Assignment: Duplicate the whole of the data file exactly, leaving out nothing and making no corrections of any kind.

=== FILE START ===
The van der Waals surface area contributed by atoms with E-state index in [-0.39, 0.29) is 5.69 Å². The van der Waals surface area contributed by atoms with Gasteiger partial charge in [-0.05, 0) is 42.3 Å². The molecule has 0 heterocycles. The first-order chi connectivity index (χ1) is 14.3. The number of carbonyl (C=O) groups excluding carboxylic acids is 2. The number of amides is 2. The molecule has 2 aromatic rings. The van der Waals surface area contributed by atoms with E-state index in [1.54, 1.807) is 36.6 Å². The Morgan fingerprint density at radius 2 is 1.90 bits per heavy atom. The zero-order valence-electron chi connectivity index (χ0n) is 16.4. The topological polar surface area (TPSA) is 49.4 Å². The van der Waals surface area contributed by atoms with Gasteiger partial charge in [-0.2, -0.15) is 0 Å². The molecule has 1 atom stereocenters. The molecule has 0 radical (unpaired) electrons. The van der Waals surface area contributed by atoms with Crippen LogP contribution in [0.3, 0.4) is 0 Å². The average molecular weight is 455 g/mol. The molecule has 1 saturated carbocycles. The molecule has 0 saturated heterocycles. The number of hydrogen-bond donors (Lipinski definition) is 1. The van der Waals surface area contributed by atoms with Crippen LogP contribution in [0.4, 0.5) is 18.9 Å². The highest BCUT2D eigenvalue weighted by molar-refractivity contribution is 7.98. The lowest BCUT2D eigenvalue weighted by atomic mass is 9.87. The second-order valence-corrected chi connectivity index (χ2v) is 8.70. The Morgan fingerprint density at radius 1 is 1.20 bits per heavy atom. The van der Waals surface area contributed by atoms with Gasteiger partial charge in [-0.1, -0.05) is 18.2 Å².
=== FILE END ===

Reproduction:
The van der Waals surface area contributed by atoms with E-state index in [-0.39, 0.29) is 5.69 Å². The van der Waals surface area contributed by atoms with Gasteiger partial charge in [-0.05, 0) is 42.3 Å². The molecule has 0 heterocycles. The first-order chi connectivity index (χ1) is 14.3. The number of carbonyl (C=O) groups excluding carboxylic acids is 2. The number of amides is 2. The molecule has 2 aromatic rings. The van der Waals surface area contributed by atoms with E-state index in [1.54, 1.807) is 36.6 Å². The Morgan fingerprint density at radius 2 is 1.90 bits per heavy atom. The zero-order valence-electron chi connectivity index (χ0n) is 16.4. The topological polar surface area (TPSA) is 49.4 Å². The van der Waals surface area contributed by atoms with Gasteiger partial charge in [-0.2, -0.15) is 0 Å². The molecule has 1 atom stereocenters. The molecule has 0 radical (unpaired) electrons. The van der Waals surface area contributed by atoms with Crippen LogP contribution in [0.3, 0.4) is 0 Å². The average molecular weight is 455 g/mol. The molecule has 1 saturated carbocycles. The molecule has 0 saturated heterocycles. The number of hydrogen-bond donors (Lipinski definition) is 1. The van der Waals surface area contributed by atoms with Crippen LogP contribution in [0.4, 0.5) is 18.9 Å². The highest BCUT2D eigenvalue weighted by molar-refractivity contribution is 7.98. The lowest BCUT2D eigenvalue weighted by atomic mass is 9.87. The second-order valence-corrected chi connectivity index (χ2v) is 8.70. The Morgan fingerprint density at radius 1 is 1.20 bits per heavy atom. The van der Waals surface area contributed by atoms with Gasteiger partial charge in [-0.1, -0.05) is 18.2 Å².